The current pandemic has somehow led us to rediscover simpler and more sustainable lifestyles. The crisis, in a sense, has given us the opportunity to develop new ways of living. It was possible to see how the Earth is able to recover if we allow it to rest: the air has become cleaner, the waters more transparent, animal species have returned to many places from which they had disappeared. The pandemic has brought us to a crossroads. We must take advantage of this decisive moment to put an end to superfluous and destructive activities and purposes, and to cultivate generative values, bonds and projects. We need to examine our habits of energy use, consumption, transport and nutrition. We need to remove non-essential and harmful aspects from our economies, and create fruitful ways of trading,
4. A time to mend
The Jubilee is a time to repair the original harmony of creation and to heal compromised human relationships.
It invites us to re-establish equitable social relations, restoring each one's freedom and property, and forgiving the debts of others. We should therefore not forget the history of exploitation of the South of the planet, which has caused an enormous ecological debt, mainly due to the plundering of resources and the excessive use of the common environmental space for waste disposal. It is the time for restorative justice. In this regard, I renew my appeal to cancel the debt of the most fragile countries in light of the serious impacts of the health, social and economic crises they face following Covid-19. It also needs to be ensured that the incentives for recovery, being developed and implemented at global, regional and national levels, are effective.
It is also necessary to repair the earth. Restoring a climatic balance is of utmost importance, as we are in the midst of an emergency. We are running out of time, as our children and young people remind us. Everything possible must be done to limit the growth of the global average temperature below the threshold of 1.5 degrees Celsius, as enshrined in the Paris Agreement on Climate: going further will prove catastrophic, especially for the poorest communities around the world. At this critical moment it is necessary to promote intra-generational and inter-generational solidarity. In preparation for the major Climate Summit in Glasgow, UK (COP 26), I urge each country to adopt more ambitious national targets to reduce emissions.
Restoring biodiversity is equally crucial in the context of an unprecedented disappearance of species and ecosystem degradation. It is necessary to support the UN call to safeguard 30% of the Earth as a protected habitat by 2030, in order to stem the alarming rate of biodiversity loss. I urge the international community to work together to ensure that the Biodiversity Summit (COP 15) in Kunming, China, is a turning point towards the re-establishment of the Earth as a home where life is abundant, according to the will of the Creator.
We are obliged to make good repairs in justice, ensuring that those who have inhabited a land for generations can fully regain its use. Indigenous communities must be protected from companies, particularly multinationals, which, through the deleterious extraction of fossil fuels, minerals, timber and agro-industrial products, "do in the least developed countries what they cannot do in the countries that bring them capital" ( LS , 51). This corporate misconduct represents a "new type of colonialism" (St. John Paul II, Address to the Pontifical Academy of Social Sciences , April 27, 2001, quoted in Querida Amazonia, 14), which shamefully exploits communities and poorer countries in the desperate search for economic development. It is necessary to consolidate national and international laws, so that they regulate the activities of mining companies and guarantee access to justice for those who are harmed.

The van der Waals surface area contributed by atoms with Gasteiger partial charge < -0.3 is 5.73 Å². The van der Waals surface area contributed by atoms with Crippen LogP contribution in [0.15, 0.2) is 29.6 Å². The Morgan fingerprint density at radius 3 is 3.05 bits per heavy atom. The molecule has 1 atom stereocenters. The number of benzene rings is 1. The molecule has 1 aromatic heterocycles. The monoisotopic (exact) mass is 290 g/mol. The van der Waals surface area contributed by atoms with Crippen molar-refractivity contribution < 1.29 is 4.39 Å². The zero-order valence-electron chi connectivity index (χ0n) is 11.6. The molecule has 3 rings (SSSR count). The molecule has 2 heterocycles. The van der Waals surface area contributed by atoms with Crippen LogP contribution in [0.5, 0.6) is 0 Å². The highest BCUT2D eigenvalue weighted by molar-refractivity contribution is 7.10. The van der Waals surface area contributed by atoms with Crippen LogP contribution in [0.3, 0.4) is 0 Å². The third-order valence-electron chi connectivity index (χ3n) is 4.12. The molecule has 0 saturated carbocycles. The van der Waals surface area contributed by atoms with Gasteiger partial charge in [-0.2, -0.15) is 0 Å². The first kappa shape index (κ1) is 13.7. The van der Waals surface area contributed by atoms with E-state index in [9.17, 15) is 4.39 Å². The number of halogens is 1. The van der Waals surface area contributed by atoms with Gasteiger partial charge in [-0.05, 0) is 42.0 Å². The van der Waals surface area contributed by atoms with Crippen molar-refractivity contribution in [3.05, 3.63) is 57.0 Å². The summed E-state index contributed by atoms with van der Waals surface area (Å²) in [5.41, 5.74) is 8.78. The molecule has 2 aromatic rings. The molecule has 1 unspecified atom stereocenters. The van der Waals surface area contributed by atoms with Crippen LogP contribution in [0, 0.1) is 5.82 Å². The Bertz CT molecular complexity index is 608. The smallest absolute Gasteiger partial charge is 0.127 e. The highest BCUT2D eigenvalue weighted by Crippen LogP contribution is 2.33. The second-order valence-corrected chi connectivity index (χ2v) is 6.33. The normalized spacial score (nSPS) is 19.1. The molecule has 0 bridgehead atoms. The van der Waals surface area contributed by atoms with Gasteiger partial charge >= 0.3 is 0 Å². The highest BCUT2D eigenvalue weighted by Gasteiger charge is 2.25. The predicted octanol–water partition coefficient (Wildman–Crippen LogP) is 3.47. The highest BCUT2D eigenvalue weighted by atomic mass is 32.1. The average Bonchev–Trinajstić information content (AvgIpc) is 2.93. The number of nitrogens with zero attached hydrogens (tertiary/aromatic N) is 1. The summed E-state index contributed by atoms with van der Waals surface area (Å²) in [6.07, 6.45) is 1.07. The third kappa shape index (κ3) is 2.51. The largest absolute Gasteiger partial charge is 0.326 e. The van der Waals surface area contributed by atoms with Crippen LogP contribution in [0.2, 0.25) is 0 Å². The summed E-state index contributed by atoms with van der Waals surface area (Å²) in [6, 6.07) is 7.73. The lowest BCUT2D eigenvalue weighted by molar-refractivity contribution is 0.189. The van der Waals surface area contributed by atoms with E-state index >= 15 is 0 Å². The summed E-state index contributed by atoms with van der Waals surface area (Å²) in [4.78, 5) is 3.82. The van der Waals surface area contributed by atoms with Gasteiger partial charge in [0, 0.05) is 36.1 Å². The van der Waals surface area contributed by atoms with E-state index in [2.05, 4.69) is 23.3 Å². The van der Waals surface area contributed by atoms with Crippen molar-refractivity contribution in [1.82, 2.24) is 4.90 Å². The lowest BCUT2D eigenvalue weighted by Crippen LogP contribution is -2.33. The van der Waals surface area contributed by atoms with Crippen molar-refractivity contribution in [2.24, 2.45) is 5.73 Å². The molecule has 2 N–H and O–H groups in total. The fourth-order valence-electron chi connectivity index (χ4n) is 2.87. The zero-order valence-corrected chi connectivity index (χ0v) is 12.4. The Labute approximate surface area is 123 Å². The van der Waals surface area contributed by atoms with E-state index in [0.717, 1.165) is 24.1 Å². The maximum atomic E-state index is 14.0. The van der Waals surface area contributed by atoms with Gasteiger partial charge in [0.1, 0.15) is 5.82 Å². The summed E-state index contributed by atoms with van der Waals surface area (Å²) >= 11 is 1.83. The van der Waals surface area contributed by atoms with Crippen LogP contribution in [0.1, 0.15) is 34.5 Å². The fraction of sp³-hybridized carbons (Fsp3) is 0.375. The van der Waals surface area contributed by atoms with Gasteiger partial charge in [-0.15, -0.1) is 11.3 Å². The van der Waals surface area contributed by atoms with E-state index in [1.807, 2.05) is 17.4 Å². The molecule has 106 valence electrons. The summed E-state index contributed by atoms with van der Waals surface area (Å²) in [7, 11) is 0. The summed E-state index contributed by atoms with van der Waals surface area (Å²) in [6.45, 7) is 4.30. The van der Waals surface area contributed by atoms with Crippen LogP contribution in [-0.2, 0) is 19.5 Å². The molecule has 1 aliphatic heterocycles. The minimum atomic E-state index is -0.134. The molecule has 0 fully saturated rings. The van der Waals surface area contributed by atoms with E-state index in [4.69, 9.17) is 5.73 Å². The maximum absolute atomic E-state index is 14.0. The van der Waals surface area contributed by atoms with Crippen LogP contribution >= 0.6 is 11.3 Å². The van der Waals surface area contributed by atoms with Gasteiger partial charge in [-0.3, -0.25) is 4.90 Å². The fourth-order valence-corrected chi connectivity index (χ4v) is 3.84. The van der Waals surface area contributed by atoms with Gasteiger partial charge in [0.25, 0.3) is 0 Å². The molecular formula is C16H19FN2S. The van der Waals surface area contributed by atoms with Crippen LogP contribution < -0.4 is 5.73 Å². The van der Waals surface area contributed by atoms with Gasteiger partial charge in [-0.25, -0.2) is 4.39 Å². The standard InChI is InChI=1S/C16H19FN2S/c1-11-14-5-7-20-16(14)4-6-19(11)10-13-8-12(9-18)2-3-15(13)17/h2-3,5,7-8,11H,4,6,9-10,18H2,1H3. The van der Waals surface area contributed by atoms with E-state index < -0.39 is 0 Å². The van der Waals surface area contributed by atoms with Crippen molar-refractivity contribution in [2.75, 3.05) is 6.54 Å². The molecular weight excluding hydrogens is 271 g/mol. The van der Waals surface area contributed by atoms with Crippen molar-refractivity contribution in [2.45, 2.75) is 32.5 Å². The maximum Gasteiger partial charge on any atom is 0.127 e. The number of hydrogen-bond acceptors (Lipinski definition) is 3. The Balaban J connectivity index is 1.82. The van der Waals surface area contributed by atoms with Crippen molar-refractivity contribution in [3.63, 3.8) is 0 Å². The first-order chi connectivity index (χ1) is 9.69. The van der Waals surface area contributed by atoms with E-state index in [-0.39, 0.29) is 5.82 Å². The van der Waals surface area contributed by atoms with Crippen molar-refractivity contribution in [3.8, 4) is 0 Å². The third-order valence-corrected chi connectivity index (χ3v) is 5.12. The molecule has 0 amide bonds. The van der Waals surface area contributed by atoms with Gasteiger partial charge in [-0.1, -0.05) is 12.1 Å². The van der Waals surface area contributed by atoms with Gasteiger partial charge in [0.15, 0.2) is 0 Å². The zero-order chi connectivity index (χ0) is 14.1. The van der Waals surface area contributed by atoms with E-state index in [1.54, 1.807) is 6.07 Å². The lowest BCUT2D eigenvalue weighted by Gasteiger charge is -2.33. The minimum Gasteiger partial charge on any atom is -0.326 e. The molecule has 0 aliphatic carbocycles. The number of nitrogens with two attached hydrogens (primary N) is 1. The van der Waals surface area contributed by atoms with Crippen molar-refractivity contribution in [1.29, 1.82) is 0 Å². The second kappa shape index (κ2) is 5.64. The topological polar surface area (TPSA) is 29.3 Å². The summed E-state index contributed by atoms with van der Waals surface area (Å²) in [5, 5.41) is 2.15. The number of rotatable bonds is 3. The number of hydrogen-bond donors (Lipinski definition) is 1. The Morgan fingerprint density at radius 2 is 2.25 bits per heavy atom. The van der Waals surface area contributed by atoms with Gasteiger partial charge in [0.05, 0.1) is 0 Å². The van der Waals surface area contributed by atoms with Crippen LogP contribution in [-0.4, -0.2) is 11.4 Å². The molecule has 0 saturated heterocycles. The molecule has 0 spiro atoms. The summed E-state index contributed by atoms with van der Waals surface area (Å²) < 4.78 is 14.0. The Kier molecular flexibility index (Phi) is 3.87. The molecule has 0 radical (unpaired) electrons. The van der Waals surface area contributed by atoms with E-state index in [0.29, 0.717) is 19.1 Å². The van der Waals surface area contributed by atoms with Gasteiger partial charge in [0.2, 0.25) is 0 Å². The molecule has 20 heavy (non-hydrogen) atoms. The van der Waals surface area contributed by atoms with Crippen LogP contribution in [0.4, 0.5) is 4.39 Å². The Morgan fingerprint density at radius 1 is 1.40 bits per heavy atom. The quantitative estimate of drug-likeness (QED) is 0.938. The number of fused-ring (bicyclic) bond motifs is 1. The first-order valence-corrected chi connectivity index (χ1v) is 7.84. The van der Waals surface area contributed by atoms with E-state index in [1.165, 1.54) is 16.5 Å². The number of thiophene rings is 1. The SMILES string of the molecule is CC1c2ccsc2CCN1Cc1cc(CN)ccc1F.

5. A time to rejoice
In the biblical tradition, the Jubilee represents a joyful event, inaugurated by a trumpet sound that resounds throughout the earth. We know that the cry of the Earth and of the poor has become even louder in recent years. At the same time, we are witnesses of how the Holy Spirit is inspiring individuals and communities everywhere to come together to rebuild our common home and defend the most vulnerable. We are witnessing the gradual emergence of a great mobilization of people, who from below and from the peripheries are generously working for the protection of the earth and the poor. It gives joy to see so many young people and communities, especially indigenous ones, at the forefront of responding to the ecological crisis. They are calling for an Earth Jubilee and a new beginning, in the knowledge that "things can change" ( LS, 13).
It is also to be rejoiced to note that the special anniversary year of Laudato si' is inspiring numerous initiatives at a local and global level for the care of the common home and of the poor. This year should lead to long-term operational plans to achieve an integral ecology in families, parishes, dioceses, religious orders, schools, universities, health care, businesses, farms and in many other areas.
We also rejoice that believing communities are converging to create a more just, peaceful and sustainable world. It is a reason for particular joy that the Time of Creation is becoming a truly ecumenical initiative. We continue to grow in the awareness that we all live in a common home as members of the same family!
Let us rejoice because, in his love, the Creator supports our humble efforts for the Earth. It is also the house of God, where his Word "became flesh and dwelt among us" ( Jn 1:14), the place that the outpouring of the Holy Spirit constantly renews.
"Send your Spirit, Lord, and renew the face of the earth" (cf. Ps 104,30).
Rome, San Giovanni in Laterano, 1 September 2020
© Copyright - Libreria Editrice Vaticana
We Need Your Support
ICN aims to provide speedy and accurate news coverage of all subjects of interest to Catholics and the wider Christian community. As our audience increases - so do our costs. We need your help to continue this work.
Please support our journalism by donating today.Donate